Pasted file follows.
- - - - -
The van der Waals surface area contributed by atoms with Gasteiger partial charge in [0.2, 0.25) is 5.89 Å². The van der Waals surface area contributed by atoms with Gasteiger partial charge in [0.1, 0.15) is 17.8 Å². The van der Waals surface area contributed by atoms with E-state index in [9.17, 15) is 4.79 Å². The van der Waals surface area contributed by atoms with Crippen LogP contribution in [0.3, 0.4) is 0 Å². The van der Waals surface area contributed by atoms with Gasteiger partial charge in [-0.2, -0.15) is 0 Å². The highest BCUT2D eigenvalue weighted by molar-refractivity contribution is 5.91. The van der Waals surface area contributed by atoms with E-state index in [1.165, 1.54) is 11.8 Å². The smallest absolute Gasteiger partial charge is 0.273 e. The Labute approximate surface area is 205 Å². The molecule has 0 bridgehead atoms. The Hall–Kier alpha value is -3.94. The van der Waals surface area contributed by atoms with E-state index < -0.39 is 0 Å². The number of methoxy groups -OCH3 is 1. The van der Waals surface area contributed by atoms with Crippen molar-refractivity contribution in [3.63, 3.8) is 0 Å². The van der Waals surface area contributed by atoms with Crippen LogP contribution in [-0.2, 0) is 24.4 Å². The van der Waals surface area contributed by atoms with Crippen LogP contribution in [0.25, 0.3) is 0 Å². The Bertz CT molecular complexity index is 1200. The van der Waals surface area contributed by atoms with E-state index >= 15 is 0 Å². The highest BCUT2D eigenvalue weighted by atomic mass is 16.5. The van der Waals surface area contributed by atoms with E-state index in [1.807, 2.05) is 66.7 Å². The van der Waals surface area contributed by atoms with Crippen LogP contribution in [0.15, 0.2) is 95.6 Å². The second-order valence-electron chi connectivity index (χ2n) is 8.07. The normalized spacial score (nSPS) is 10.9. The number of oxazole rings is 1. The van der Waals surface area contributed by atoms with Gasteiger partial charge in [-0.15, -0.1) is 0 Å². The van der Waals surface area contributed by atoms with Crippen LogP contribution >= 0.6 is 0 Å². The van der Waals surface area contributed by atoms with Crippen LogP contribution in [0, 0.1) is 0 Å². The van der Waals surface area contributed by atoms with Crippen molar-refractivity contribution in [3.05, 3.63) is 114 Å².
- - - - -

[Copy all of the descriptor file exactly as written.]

The van der Waals surface area contributed by atoms with Gasteiger partial charge in [0.2, 0.25) is 5.89 Å². The van der Waals surface area contributed by atoms with Gasteiger partial charge in [0.1, 0.15) is 17.8 Å². The van der Waals surface area contributed by atoms with E-state index in [9.17, 15) is 4.79 Å². The van der Waals surface area contributed by atoms with Crippen LogP contribution in [0.3, 0.4) is 0 Å². The van der Waals surface area contributed by atoms with Gasteiger partial charge in [-0.2, -0.15) is 0 Å². The highest BCUT2D eigenvalue weighted by molar-refractivity contribution is 5.91. The van der Waals surface area contributed by atoms with E-state index in [1.165, 1.54) is 11.8 Å². The smallest absolute Gasteiger partial charge is 0.273 e. The Labute approximate surface area is 205 Å². The molecule has 0 bridgehead atoms. The Hall–Kier alpha value is -3.94. The van der Waals surface area contributed by atoms with E-state index < -0.39 is 0 Å². The number of methoxy groups -OCH3 is 1. The van der Waals surface area contributed by atoms with Crippen molar-refractivity contribution in [3.63, 3.8) is 0 Å². The van der Waals surface area contributed by atoms with Crippen LogP contribution in [-0.2, 0) is 24.4 Å². The van der Waals surface area contributed by atoms with Crippen LogP contribution in [0.25, 0.3) is 0 Å². The Bertz CT molecular complexity index is 1200. The van der Waals surface area contributed by atoms with E-state index >= 15 is 0 Å². The highest BCUT2D eigenvalue weighted by atomic mass is 16.5. The van der Waals surface area contributed by atoms with E-state index in [1.807, 2.05) is 66.7 Å². The van der Waals surface area contributed by atoms with Crippen LogP contribution in [0.15, 0.2) is 95.6 Å². The second-order valence-electron chi connectivity index (χ2n) is 8.07. The normalized spacial score (nSPS) is 10.9. The number of oxazole rings is 1. The van der Waals surface area contributed by atoms with Gasteiger partial charge in [-0.15, -0.1) is 0 Å². The van der Waals surface area contributed by atoms with Crippen LogP contribution >= 0.6 is 0 Å². The van der Waals surface area contributed by atoms with Crippen LogP contribution in [0, 0.1) is 0 Å². The van der Waals surface area contributed by atoms with Crippen molar-refractivity contribution in [3.05, 3.63) is 114 Å².